This paper explores the common concept of a field and the quantization of fields. We do so by discussing the quantization of traveling fields using our photon model, and we also look at the quantization of fields in the context of a perpetual ring current in a superconductor. We then relate the discussion to the use of the (scalar and vector) potential in quantum physics and, finally, a brief discussion of Schrödinger's wave equation which, we argue, just models the equations of motion of charged particles in static and/or dynamic electromagnetic fields-just what Dirac was looking for. We argue that the idea that Schrödinger's equation may not be relativistically correct is based on an erroneous interpretation of the concept of the effective mass of an electron.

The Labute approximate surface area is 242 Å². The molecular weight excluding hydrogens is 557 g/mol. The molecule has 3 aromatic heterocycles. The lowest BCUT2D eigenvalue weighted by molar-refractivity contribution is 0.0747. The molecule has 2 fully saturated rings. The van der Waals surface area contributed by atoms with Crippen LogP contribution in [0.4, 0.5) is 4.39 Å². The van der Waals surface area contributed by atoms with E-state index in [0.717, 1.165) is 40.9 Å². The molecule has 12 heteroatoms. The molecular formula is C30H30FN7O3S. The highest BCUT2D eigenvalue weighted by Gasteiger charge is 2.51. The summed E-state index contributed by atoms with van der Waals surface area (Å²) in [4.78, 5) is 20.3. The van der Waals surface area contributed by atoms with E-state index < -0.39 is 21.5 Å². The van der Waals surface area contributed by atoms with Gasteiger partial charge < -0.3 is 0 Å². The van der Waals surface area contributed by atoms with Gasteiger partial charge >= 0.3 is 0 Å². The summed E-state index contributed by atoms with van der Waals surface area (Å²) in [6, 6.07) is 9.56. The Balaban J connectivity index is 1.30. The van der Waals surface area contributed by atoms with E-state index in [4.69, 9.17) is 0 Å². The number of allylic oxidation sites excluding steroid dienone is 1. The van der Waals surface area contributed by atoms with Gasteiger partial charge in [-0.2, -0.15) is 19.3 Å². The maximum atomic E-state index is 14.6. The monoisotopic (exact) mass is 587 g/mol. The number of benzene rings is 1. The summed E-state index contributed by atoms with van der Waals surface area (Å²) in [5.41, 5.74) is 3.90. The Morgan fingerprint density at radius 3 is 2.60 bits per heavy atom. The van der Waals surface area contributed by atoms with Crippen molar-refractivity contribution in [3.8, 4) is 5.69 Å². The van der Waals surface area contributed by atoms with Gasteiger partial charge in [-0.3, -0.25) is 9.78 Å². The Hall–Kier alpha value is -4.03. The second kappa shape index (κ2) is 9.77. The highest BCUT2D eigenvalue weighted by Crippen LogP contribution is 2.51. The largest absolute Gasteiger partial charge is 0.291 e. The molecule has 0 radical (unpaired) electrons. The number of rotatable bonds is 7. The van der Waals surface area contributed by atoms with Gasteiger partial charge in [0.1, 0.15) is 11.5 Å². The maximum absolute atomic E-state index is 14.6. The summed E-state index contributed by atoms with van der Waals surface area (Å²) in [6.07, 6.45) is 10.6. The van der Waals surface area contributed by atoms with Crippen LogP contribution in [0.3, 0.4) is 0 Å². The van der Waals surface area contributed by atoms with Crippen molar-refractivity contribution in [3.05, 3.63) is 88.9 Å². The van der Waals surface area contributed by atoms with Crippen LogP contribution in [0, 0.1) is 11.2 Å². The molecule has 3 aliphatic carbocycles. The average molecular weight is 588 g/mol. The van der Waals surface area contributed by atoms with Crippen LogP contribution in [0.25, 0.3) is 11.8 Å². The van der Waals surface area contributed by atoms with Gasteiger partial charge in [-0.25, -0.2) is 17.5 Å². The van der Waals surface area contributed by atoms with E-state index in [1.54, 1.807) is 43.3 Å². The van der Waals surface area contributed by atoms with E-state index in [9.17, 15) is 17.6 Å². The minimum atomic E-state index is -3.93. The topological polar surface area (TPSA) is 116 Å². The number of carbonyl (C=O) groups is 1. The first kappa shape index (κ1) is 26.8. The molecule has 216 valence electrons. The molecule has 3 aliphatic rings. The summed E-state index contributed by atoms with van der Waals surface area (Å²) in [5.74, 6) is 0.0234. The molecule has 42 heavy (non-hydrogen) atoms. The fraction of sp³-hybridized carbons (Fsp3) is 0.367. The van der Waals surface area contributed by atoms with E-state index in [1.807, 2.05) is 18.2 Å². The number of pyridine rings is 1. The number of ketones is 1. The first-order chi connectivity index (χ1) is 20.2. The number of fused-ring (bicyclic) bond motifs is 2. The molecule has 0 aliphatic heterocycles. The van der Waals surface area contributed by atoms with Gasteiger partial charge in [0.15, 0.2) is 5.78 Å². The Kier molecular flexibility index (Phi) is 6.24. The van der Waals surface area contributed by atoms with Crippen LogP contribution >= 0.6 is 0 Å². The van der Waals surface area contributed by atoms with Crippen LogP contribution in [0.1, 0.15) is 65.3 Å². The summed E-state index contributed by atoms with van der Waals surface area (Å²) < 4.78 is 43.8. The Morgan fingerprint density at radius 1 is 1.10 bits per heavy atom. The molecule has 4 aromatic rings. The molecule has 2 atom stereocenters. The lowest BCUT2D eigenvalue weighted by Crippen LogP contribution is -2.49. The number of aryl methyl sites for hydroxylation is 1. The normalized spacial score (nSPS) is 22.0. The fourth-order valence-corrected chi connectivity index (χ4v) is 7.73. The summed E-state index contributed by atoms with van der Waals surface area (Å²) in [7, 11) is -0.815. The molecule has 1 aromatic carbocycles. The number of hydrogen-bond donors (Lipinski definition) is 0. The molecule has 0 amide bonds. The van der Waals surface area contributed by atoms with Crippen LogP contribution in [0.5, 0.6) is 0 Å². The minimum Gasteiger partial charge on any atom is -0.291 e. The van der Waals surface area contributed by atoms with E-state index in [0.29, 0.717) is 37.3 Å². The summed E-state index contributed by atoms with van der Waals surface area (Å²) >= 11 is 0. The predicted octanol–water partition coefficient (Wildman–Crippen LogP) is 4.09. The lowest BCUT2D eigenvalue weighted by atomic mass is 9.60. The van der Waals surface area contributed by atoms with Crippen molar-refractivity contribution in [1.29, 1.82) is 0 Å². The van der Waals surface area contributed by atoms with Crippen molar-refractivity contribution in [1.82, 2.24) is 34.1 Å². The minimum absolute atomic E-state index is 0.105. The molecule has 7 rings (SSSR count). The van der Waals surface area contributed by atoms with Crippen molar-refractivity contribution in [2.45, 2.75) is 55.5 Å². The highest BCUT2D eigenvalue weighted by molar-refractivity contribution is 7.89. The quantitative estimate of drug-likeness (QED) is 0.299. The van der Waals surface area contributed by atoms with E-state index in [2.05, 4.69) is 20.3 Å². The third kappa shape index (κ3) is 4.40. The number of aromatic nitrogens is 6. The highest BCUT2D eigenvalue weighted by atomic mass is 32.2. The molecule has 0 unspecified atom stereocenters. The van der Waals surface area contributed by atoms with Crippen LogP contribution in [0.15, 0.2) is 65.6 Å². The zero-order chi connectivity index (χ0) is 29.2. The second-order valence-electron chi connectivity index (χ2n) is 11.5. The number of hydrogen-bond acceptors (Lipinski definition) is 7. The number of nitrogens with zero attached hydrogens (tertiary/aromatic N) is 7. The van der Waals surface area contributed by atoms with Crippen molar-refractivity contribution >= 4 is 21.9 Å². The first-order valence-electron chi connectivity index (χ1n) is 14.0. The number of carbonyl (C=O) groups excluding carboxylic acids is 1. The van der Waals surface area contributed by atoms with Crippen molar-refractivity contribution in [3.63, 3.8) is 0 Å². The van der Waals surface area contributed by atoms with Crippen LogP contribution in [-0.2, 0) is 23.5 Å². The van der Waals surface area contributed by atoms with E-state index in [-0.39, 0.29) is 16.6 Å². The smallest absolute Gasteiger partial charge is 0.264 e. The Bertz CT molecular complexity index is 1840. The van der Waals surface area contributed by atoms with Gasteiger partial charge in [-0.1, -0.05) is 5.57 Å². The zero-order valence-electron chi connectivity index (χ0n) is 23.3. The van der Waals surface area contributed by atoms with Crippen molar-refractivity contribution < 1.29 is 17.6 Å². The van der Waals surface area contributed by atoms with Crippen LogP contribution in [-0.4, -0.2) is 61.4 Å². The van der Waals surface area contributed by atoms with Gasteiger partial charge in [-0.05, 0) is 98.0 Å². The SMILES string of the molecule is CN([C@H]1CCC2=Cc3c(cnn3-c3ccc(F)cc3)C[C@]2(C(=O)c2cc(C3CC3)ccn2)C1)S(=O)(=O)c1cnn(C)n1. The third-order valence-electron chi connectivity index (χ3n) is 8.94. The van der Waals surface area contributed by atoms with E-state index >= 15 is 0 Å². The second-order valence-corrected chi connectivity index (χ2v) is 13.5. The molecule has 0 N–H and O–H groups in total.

This paper discusses Feynman's derivation of the Hamiltonian matrix in the famous Caltech Lectures on Quantum Mechanics, which is illustrative of the mainstream interpretation of what probability amplitudes may or may not represent. We refer to this argument as Feynman's Time Machine argument because the "apparatus" that is considered in the derivation is, effectively, the mere passage of time.
We show Feynman's argument is ingenious but, at the same time, deceptive. Indeed, the substitution (for what Feynman refers to as "historical and other reasons") of real-valued coefficients (K) by pure imaginary numbers (−iH/ħ) effectively introduces the periodic functions (complex-valued exponentials) that are needed to obtain sensible probability functions. The division by Planck's quantum of action also amounts to an insertion of the Planck-Einstein relation through the backdoor. The argument is, therefore, typical of similar arguments: one only gets out what was already implicit or explicit in the assumptions.